1)Bipolar disorder is a chronic, severe mood disturbance. Typically, it’ll start before the age of 18 children are being diagnosed with it. It’s a chronic, serious illness with major complications if not treated.
Symptoms Of Bipolar Disorder
4)and it has to last at least seven days.
Which Teens Are At Risk For Bipolar Disorder
A teen is at higher risk for bipolar disorder if another family member has it. Researchers are still looking for the gene or genes that may cause the disorder.
The disorder often starts in the teen years or early adulthood. It affects boys and girls equally. But girls tend to have more symptoms of depression.
Stage 2 Tightening The Definition Of Bp And Beginning To Define A New Diagnosis
In the early 2000s, some researchers began to speak of a BP spectrum, stretching from Narrow Phenotype BP to Broad Phenotype BP. Narrow Phenotype children were largely synonymous with strictly defined BP-I patients. In 2003 Ellen Leibenluft et al., described the Broad Phenotype children:
Children exhibiting the broad phenotype may ultimately prove to be a heterogeneous group. Some may eventually meet the strict criteria for mania; the course of others’ illness may be consistent with dysthymia, major depressive disorder, or some form of disruptive behavior disorder; and still others may prove to have a syndrome that is not well captured by the current diagnostic system .
That is, while there was a small group of children who did warrant the Narrow Phenotype BP label, there was a larger group that would be better be captured under the rubric of Broad Phenotype BP. Some of the children in that latter, heterogeneous group might someday exhibit BP I, some might be conceptualized as exhibiting depression or a disruptive behavior disorder–and some might best be conceptualized as having a disorder that was not articulated in DSM IV. That is, Leibenluft et al. were suggesting that some children who had been receiving a BP diagnosis might be better served by a new diagnosis, perhaps called Severe Mood Dysregulation .
Disagreement About Labels But Agreement That These Children Desperately Need Help
Some researchers, physicians, and parents argue that the sharp increase in rates of BP diagnosis simply reflects overdue recognition of this disorder in children. As workshop participant and patient advocate Susan Resko urged us to remember, a 40-fold increase sounds like a lot until one recalls the raw percentages: from the BP diagnosis being present in 0.025% of office visits in 1994 to it being present in approximately 1.0% of the visits in 2003. Moreover, these percentages refer to a clinic sample, not the community at large.
Those who are not alarmed by the increase suggest that in the past clinicians missed cases of BP because they did not understand that it can affect children and because BP symptoms can look different in children and adults. As child psychiatrist David Axelson asked, “if it is possible for children to suffer from anxiety, depression and other disorders experienced by adults, why not BP?” Moreover, they emphasize that, untreated, these children risk school failure, rejection by peers, physical injury, substance abuse, and even suicide–and their families can be torn apart.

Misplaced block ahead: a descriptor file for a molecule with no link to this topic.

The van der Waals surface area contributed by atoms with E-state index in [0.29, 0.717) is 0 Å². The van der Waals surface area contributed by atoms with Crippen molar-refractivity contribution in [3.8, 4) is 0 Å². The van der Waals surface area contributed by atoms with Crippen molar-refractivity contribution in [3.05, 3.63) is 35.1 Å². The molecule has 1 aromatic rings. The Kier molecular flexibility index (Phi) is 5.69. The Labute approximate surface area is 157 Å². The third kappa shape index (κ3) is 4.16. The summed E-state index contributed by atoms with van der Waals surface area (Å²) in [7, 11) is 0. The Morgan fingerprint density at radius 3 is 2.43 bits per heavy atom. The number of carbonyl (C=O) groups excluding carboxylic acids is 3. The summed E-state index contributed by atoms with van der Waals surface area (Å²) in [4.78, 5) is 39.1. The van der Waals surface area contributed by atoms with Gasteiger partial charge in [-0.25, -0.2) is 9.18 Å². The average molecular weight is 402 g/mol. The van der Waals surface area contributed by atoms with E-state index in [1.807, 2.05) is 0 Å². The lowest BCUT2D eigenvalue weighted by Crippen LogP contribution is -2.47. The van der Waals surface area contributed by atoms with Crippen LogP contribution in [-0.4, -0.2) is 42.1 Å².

How Does Bipolar Disorder Affect Caregivers And Families
Caring for a child or teenager with bipolar disorder can be stressful for parents and families. Coping with a childs mood episodes and other problemssuch as short tempers and risky behaviorscan challenge any caregiver.
It is important that caregivers take care of themselves, too. Find someone you can talk to or consult your health care provider about support groups. Finding support and strategies for managing stress can help you and your child.
Diagnosing Kids Can Be Tricky
A bipolar disorder diagnosis is sometimes difficult with kids, says Dr. Casdorph, because they can’t always explain that their thoughts are racing, or admit that they’re doing certain behaviors that are inappropriate. Theres also a lot of overlap between bipolar disorder and other conditions that you see in kids, he says. Like ADHD. In fact, most kids who end up being diagnosed with bipolar disorder were first labeled with ADHD because hyperactivity and inattentiveness are common features in both conditions. One big distinction between the two is in bipolar disorder, you have a disturbance of sleep that’s abruptly different. The teen may sleep less yet still has plenty of energy to go around. And bipolar kids are more explosive than ADHD, and they have more episodes of outbursts.
One of the main risk factors for bipolar disorder is genetics, says Dr. Casdorph. Chances are, there’s somebody in the family that has had these kinds of problems. Because of that, many parents are at least aware of the concept.
Early Signs Of Bipolar Disorder In Teenagers
Bipolar disorder can arise at any age, including in children, but it most commonly develops in the late teens and early adult years. An estimated 2.8 percent of people over the age of 18 years in the United States have bipolar disorder.
The prevalence of the condition in men and women is approximately the same.
When symptoms show up during a persons adolescence or teenage years, it is important to consider that they are already going through a lot of changes due to puberty and hormonal shifts.
As a result, doctors will want to take great care to monitor the teen to ensure that they are not mistaking typical mood changes for signs of bipolar disorder.
Signs to look out for during a manic episode include:
- a short temper or unusual outbursts
- appearing extremely happy or acting very silly in a way that is not typical for people their age
- trouble sleeping or not sleeping at all
- not feeling tired
- feeling angry or irritated with no known cause
- changes in eating habits, for example, eating too much or too little
- having very little energy even if they got enough sleep
- taking little interest in activities that would usually excite them
- romanticizing death or thinking about taking their own life
In adults, an episode may range in duration from a few weeks to a few months. Between episodes, people may experience periods in which they have normal moods.
Bipolar disorder is a complex condition, and doctors do not fully understand what causes it.